A Civilized Society? The Culture of Punishment in Canada

Title: A Civilized Society? The Culture of Punishment in Canada
Authors: Hughes, Andrea
Date: 2015
Abstract: Punishment is more than a response to criminalized behaviour; at its core, it is a reflection of the cultural, social, and political trends of a society. In Canada, our cultural and emotional sensibilities have long been recognized as producing a moderate and balanced penal system. However, a recent series of ‘tough on crime’ laws and increasingly harsh prison conditions contradict our global reputation for being civil and lenient, and suggest that a period of ‘penal intensification’ (Sim, 2009) is taking place in Canada. This thesis explores Canada’s current penality through a critical, qualitative content analysis of the Safe Streets and Communities Act (2012) legislation and a sample of online public commentary. Drawing on the de/civilizing process theories of Norbert Elias (1939/2000) and John Pratt (1998, 2002, 2011), it is argued that there is a noticeable dominance of de-civilizing discourses and themes found within the legislation and comment boards. While historical developments have arguably made us more “civilized”, the recent implementation of harsh punishments in Canada’s penal system suggests that we are experiencing a “de-civilized” penal intensification.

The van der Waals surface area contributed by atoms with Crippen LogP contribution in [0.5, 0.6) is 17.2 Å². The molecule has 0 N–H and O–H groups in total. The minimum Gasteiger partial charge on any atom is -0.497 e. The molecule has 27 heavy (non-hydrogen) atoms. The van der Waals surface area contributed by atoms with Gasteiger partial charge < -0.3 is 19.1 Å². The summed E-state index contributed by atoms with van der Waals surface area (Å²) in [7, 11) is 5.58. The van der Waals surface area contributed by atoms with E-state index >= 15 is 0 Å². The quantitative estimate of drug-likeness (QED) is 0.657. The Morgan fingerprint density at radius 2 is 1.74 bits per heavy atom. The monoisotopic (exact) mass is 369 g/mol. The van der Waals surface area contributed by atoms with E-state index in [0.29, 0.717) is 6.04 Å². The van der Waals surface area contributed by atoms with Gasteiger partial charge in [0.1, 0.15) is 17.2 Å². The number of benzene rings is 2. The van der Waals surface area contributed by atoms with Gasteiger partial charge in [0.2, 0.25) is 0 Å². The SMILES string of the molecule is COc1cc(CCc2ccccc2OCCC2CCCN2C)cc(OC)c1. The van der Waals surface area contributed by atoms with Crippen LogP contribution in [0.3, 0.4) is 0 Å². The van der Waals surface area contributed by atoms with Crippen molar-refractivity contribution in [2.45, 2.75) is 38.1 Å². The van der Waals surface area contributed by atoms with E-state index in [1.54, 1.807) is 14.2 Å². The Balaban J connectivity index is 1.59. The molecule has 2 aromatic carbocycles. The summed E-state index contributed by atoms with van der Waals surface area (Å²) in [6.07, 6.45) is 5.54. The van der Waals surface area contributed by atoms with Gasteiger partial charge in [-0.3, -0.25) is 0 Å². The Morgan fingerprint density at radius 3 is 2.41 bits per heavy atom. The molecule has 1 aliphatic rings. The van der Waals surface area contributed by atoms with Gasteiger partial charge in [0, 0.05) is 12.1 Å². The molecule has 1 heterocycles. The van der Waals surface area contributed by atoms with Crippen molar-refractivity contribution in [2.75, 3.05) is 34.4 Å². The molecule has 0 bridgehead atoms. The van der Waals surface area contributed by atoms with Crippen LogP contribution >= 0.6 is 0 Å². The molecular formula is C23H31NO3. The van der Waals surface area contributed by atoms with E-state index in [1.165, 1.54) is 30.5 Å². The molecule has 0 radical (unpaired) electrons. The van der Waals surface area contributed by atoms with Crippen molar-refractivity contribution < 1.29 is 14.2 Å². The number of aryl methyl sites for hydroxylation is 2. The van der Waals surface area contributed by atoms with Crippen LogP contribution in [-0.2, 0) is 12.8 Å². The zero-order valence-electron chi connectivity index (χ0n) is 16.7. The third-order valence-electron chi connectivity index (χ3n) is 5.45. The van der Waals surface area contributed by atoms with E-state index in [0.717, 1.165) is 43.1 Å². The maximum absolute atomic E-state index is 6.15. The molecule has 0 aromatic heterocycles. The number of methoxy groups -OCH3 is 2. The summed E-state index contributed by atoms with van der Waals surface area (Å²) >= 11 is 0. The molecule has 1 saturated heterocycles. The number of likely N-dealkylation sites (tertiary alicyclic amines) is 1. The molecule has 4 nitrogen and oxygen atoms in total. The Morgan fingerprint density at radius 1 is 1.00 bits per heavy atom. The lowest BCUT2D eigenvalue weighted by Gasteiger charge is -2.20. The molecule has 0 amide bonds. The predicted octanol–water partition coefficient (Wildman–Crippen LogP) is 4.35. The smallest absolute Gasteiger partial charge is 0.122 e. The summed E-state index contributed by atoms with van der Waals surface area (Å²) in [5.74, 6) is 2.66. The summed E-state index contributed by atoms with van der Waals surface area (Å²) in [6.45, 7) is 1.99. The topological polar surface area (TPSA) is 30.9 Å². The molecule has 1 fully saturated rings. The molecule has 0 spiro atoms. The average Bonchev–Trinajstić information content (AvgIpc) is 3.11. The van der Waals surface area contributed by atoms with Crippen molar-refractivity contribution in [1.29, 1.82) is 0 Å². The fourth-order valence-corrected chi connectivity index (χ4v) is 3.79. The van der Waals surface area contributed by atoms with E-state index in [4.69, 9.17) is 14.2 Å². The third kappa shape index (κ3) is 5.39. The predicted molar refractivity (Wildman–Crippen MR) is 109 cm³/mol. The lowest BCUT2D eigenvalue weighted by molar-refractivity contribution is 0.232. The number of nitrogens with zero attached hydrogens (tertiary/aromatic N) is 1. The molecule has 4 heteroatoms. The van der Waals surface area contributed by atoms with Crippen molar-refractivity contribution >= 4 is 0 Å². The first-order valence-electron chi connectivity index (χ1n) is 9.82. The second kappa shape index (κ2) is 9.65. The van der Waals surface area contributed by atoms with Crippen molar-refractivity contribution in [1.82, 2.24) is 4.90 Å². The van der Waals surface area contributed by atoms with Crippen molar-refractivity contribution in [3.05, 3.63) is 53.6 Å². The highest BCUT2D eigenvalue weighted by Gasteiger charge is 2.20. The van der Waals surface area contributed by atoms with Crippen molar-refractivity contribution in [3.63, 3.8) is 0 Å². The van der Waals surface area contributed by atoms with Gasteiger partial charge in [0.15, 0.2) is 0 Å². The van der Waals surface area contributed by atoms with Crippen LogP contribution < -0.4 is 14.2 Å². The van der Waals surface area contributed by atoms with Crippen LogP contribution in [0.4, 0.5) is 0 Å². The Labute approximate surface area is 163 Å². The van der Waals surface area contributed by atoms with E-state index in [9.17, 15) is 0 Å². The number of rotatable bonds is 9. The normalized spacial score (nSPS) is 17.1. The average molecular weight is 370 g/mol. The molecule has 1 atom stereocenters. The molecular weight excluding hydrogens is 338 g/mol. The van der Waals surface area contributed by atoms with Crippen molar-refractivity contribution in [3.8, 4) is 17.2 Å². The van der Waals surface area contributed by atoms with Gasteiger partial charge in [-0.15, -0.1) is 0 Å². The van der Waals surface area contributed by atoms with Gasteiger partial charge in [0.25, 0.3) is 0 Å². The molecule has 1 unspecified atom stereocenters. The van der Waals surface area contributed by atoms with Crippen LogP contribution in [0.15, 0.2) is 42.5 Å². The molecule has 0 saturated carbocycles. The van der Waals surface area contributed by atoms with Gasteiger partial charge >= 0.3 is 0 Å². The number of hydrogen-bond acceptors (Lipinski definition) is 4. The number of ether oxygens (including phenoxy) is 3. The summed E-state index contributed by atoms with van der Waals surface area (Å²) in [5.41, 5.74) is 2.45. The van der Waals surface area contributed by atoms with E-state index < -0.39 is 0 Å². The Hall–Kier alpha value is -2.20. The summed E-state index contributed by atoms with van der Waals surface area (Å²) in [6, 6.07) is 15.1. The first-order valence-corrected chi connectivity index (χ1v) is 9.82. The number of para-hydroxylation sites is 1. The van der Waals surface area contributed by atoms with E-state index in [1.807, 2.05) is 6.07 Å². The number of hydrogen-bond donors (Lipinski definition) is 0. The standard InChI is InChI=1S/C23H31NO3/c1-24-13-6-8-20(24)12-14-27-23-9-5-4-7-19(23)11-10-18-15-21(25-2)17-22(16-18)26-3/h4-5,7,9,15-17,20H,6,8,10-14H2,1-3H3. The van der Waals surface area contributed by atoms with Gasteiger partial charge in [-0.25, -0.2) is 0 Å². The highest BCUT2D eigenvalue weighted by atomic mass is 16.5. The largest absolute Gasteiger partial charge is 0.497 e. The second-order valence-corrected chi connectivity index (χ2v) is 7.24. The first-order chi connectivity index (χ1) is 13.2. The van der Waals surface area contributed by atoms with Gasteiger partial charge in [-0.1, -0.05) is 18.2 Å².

URL: http://hdl.handle.net/10393/32172
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